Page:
Puning Temple, Chengde, Hebei
(August 28, 2011)

(1) This is the front of the Puning Hotel, attached to Puning Temple, Chengde. I really hated to leave.

(2) Not just ambiance and service, but also "The Famous Hotel of Mushroom Cuisine." Who could ask for more? (Puning Hotel, attached to Puning Temple, Chengde)

(3) Well, it was a harrowing 13+ hours on the train to get here to Chengde, but Puning Hotel and the temple it's attached to were well worth it. More to see tomorrow, too, before jumping on a highway bus at 2:30pm (a respite from the trains, please!) Anyway, here's the lobby of my hotel, styled on the main hall of a temple. The girls who work here sleep in a little room behind the front desk (on the right), and they told me they're usually scared at night! I'd love it...

(4) This mural in the lobby of Puning Hotel shows the attached Puning Temple. The original is even more spectacular!

(5) Here's my "hallway" at Puning Hotel; my room is first one on the left.

(6) When I said "dabao" (Chinese for "doggy bag") in the restaurant in Puning Hotel, I never expected that my overly-generous lunch would be placed in actual BAGS! Thank goodness she strained out the tofu and seaweed from the soup; at first I thought she was going to dump in the broth, too!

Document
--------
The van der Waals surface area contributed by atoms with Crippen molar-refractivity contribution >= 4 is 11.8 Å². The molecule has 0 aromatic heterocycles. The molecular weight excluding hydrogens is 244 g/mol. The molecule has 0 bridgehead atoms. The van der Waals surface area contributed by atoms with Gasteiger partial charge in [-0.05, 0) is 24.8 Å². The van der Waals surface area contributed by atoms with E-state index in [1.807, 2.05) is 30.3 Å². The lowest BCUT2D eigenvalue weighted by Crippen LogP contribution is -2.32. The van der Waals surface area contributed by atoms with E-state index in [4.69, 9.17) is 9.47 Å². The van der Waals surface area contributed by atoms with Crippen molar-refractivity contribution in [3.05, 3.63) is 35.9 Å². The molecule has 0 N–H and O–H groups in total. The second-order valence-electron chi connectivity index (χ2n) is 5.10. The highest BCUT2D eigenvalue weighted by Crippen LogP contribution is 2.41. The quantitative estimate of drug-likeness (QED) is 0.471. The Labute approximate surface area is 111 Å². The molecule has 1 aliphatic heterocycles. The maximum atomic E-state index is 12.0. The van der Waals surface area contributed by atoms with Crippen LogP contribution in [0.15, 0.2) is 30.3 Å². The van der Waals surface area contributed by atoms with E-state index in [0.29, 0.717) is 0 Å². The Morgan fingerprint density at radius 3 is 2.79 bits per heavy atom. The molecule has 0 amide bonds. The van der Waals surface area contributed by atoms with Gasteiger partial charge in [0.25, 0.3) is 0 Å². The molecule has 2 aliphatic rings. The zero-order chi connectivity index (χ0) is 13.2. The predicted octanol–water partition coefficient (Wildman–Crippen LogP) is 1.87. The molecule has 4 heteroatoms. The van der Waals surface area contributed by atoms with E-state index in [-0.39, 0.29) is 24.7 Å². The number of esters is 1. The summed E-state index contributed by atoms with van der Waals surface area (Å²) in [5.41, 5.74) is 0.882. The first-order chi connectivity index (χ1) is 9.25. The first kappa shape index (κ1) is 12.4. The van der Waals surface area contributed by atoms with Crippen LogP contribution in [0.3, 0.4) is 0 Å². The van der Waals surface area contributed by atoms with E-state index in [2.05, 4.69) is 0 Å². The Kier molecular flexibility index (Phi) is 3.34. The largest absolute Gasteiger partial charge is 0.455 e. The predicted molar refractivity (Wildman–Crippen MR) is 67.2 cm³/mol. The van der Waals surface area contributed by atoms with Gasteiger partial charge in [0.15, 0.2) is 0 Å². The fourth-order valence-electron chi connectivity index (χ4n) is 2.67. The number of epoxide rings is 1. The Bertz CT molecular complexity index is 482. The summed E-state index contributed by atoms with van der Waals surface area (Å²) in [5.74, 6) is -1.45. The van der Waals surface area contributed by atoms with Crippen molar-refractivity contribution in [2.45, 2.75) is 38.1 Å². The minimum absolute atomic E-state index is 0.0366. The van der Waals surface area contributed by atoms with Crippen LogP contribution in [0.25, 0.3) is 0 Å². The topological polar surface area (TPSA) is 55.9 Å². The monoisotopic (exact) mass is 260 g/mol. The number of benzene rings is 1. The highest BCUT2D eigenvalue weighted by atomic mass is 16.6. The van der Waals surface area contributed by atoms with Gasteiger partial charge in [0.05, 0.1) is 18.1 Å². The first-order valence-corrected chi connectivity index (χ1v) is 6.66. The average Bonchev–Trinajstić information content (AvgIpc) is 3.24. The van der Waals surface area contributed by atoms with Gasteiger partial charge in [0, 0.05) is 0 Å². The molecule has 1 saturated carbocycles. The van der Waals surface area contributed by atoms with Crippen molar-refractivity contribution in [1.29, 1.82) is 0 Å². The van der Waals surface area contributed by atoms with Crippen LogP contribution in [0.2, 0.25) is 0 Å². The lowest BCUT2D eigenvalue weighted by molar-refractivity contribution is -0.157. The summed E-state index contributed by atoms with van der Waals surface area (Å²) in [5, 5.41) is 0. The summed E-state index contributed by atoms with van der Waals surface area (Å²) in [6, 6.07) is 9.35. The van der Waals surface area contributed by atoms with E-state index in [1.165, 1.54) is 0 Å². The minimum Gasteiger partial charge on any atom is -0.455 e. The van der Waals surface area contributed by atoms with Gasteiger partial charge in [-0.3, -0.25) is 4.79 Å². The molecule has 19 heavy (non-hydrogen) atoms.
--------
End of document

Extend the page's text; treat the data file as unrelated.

(7) This is Puning Temple, the reason I'm in Chengde, built in 1755 (exactly 200 years before my birth) in the style of the Samye Temple in Tibet. It's one of the "Eight Outside Temples" built to the northeast of the Summer Palace, sort of a Qing-Dynasty "Camp David." Here it is climbing up the hillside; more about the large building near the top in a moment.

(8) About that building: it houses a monumental statue of the eleven-headed, thousand-armed Guanyin, the Bodhisattva of Compassion. The ticket calls it "the largest wooden Buddha statue in the world." I think not, but the building is huge.

(9) And here she (he?) is: After paying 80rmb to get into Puning Temple, I had to pay another 20 to go upstairs for a closer look (after all, she's 22.3 meters tall!) The attendant said (by rote) "No photo" and I replied in Chinese, "Why? I paid 100rmb for this." He repeated "No photo" then pointedly disappeared, giving tacit carte blanche. YAY!

(10) A crumbling pagoda; solid, except for a passage that goes right through. Still, picturesque.

(11) NOTED! (Next to a crumbling pagoda.)

(12) Many of the white buildings on the hillside at Puning Temple are fakes; they're just solid blocks. The cause is clearer when you look at this model: they create a sort of mandala around the center building (called the "Mahayana Hall").

(13) This is where I did my devotions today, looking at the topmost building in the temple (except for a sentry post). This really is a pilgrimage: you may be able to make out a Buddha image, some books, and a bell that I use. I prefer to get away from the main buildings (where there are too many people gawking and even interrupting); gardens like this are ideal, and I was undisturbed.

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Last Updated August 6, 2019

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